Protein! Protein! Where are you?

Even vegeterians can get their required share of proteins in their diet.Dietician Naomi Dsouza shows you ways to include more protein in your vegetarian diet.

Most of us are health control freaks. We cater to every facet of our health, from the time spent on a workout to reading nutrition facts written on a food pack vigilantly while shopping. But a little peek into your day’s menu will show you how close you come to your minimum daily protein requirement.

As per the RDA (Recommended Dietary Allowance) stated by the ICMR (Indian Council of Medical Research) the minimum protein requirement is 1Gm per 1 kg of ideal body weight per day. In simple words if you weigh 55 kilos you need to have 55 Gms of protein in a day’s meal to touch base.

For a non-vegetarian, protein intake options are varied. On the other hand, a vegetarian’s options don’t only have to revolve around dhal and milk products. They can get innovative to bring in a variety too.

Here’s how you can include various vegetarian ingredients ….(Read More)


Some quick tips to improve sleep

If you are unable to get proper sleep at night (insomnia), you should try some of these habits:

  1. Sprinkle just-washed sheets and pillowcases with lavender water. The scent has been shown in studies to promote relaxation, which can lead to better sleep.
  2. Buy a new pillow. Studies show that pillows with an indent in the center can enhance sleep quality and reduce neck pain. Also, try a “cool” pillow — one containing either all-natural fibers or a combination of sodium sulfate and ceramic fibers that help keeps your head cool.
  3. Eat a handful of walnuts before bed. You’ll be giving yourself a boost of fiber and essential fatty acids along with the amino acid tryptophan — a natural sleep-inducer.
  4. Also having a bath with cold water before going to bed is advisable.
  5. Avoid having caffeine for two to three hours before going to bed, instead have a glass of warm milk.
  6. If still you do not get a proper sleep for a week, it is advisable to consult a doctor immediately.

How to control mood disorders

(Taken from an article published in Times of India dated 16/9/2009)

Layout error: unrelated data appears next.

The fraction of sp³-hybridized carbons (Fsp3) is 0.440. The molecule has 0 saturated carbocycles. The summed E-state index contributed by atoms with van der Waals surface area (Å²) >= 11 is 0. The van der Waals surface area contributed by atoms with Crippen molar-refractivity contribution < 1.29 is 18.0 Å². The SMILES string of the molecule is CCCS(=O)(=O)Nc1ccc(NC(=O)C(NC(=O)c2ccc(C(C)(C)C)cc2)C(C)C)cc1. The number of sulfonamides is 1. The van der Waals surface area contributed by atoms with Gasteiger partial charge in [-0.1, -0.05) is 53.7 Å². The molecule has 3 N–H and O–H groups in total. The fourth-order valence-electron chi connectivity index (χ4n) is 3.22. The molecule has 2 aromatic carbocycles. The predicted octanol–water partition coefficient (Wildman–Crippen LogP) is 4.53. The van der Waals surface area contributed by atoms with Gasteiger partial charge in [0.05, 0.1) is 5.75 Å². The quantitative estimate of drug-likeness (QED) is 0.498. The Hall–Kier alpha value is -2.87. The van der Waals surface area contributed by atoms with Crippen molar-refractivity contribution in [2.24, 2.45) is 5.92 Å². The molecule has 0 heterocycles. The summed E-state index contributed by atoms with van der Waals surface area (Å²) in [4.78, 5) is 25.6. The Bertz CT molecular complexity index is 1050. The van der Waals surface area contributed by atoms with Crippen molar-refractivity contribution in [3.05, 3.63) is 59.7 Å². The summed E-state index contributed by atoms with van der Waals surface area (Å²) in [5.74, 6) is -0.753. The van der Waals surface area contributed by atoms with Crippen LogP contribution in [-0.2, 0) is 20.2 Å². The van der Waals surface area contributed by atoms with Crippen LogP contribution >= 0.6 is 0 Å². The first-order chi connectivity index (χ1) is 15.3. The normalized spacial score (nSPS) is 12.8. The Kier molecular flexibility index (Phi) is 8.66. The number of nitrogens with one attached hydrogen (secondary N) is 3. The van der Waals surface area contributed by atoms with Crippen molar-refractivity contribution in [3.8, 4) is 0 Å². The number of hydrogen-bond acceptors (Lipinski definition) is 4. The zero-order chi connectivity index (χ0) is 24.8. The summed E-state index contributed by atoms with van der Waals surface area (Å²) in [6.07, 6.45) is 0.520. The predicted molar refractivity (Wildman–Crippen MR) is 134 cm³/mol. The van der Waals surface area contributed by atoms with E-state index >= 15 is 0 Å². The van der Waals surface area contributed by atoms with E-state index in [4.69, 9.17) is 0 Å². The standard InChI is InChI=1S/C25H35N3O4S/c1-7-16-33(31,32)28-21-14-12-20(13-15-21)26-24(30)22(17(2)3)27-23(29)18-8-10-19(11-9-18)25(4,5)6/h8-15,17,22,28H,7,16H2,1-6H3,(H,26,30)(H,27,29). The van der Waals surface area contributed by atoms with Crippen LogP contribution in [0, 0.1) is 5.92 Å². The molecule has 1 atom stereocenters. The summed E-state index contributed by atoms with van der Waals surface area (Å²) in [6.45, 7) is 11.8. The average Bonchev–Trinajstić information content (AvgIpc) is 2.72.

Mood disorders are a group of illnesses that have as their distinguishing characteristic an experience of mood that is unusual for the

Control disorderly moods!

Control disorderly moods! (Getty Images)

circumstances. It is a very common cause of behavioural pattern in human beings.

Mood variations in accordance with the environment proportionally are normal but when behavioural patterns are disproportionate, they are called abnormal mood disorder.

“When a mood is too low, it is known as depression and when it is too high it is called mania. The fluctuation between too high and too low is called bipolar disorder. Exposure to exogenous individual factors such as negative stress, hostility, arrogance, vindictiveness, bigotry, anger, etc, may lead to exhaustion or low levels of serotonin, which is associated with depression. While the high levels of mood behaviour may lead to mania, a significant fluctuation in the level of serotonin may fluctuate the mood, depending on the chemical imbalance,” says Dr H K Chopra, senior consultant, medicine and cardiology, Moolchand Heart Hospital, New Delhi.

Mood disorders can be classified into unipolar and bipolar disorders. Where the fluctuation between too high and too low, it is called bipolar disorder. Unipolar mood disorder can be divided into:

Major disorder: This type of disorder results in acute depression, which leads to lack on enthusiasm, sadness, feeling of self worthlessness and guilt, insomnia, fatigue, etc. In extreme cases, a tendency of committing suicide is seen.

Dysthymia: It is characterised by a constant depressed mood for about two years. It is accompanied by some other symptoms such as an increase or decrease in eating, low self-esteem, fatigue or low energy, insomnia or increase in sleeping, feeling hopeless and difficulty in making decisions or concentrating. These symptoms are persistent, but less severe.

Seasonal affective disorder (SAD): It is a type of mood disorder that is characterised by the episodes of major depression, occurring at a particular time of the year (winter).

Postpartum depression: It is a major depressive episode, which occurs after having a baby. The depressive symptoms generally start within four weeks after giving birth to a baby. Some of the common symptoms are headache, exhaustion, a sense of inadequacy and crying. These symptoms may be accompanied by a constant fatigue, less interest in sex, a lack of joy in the life, severe mood swings, withdrawal from family and friends, insomnia and impaired concentration or thinking. The symptoms can vary in duration and intensity.

The balance in the behavioural pattern is possible by optimising of lifestyle with self-discipline, regulated daily routine such as exercise, daily walks, sports, meditation and practising of all eight limbs of yoga — yama, niyama, asanas, pranayama, pratyahara, dharana, dhyana, samadhi — meticulously may help in balancing the mood. Eating the right food at the right time and in right dosage and consumption of satvik food enhance mood balance. Tamsik food may distort the mood. Excessive smoking, alcohol abuse, drug abuse, physical abuse and sexual abuse may also be responsible for mood disorders. Therefore, perfection in the mindset is the key to have perfection in the mood. Following a meticulous lifestyle may reduce the requirement for mood stabilisation medication.